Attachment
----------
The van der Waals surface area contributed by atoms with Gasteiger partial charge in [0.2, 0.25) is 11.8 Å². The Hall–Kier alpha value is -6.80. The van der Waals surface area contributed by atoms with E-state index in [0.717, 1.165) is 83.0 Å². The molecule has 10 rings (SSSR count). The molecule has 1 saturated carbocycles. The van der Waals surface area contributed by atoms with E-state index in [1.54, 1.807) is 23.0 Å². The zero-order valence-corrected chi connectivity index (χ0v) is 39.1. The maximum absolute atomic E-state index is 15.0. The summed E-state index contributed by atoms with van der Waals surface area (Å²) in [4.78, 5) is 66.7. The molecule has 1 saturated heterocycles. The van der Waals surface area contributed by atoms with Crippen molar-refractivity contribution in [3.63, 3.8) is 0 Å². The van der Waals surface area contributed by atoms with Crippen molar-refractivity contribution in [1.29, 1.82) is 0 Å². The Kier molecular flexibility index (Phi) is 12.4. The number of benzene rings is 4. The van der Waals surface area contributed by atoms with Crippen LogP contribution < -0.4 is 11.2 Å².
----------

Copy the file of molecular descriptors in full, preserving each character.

The van der Waals surface area contributed by atoms with Gasteiger partial charge in [0.2, 0.25) is 11.8 Å². The Hall–Kier alpha value is -6.80. The van der Waals surface area contributed by atoms with E-state index in [0.717, 1.165) is 83.0 Å². The molecule has 10 rings (SSSR count). The molecule has 1 saturated carbocycles. The van der Waals surface area contributed by atoms with E-state index in [1.54, 1.807) is 23.0 Å². The zero-order valence-corrected chi connectivity index (χ0v) is 39.1. The maximum absolute atomic E-state index is 15.0. The summed E-state index contributed by atoms with van der Waals surface area (Å²) in [4.78, 5) is 66.7. The molecule has 1 saturated heterocycles. The van der Waals surface area contributed by atoms with Crippen molar-refractivity contribution in [3.63, 3.8) is 0 Å². The van der Waals surface area contributed by atoms with Crippen molar-refractivity contribution in [1.29, 1.82) is 0 Å². The Kier molecular flexibility index (Phi) is 12.4. The number of benzene rings is 4. The van der Waals surface area contributed by atoms with Crippen LogP contribution < -0.4 is 11.2 Å².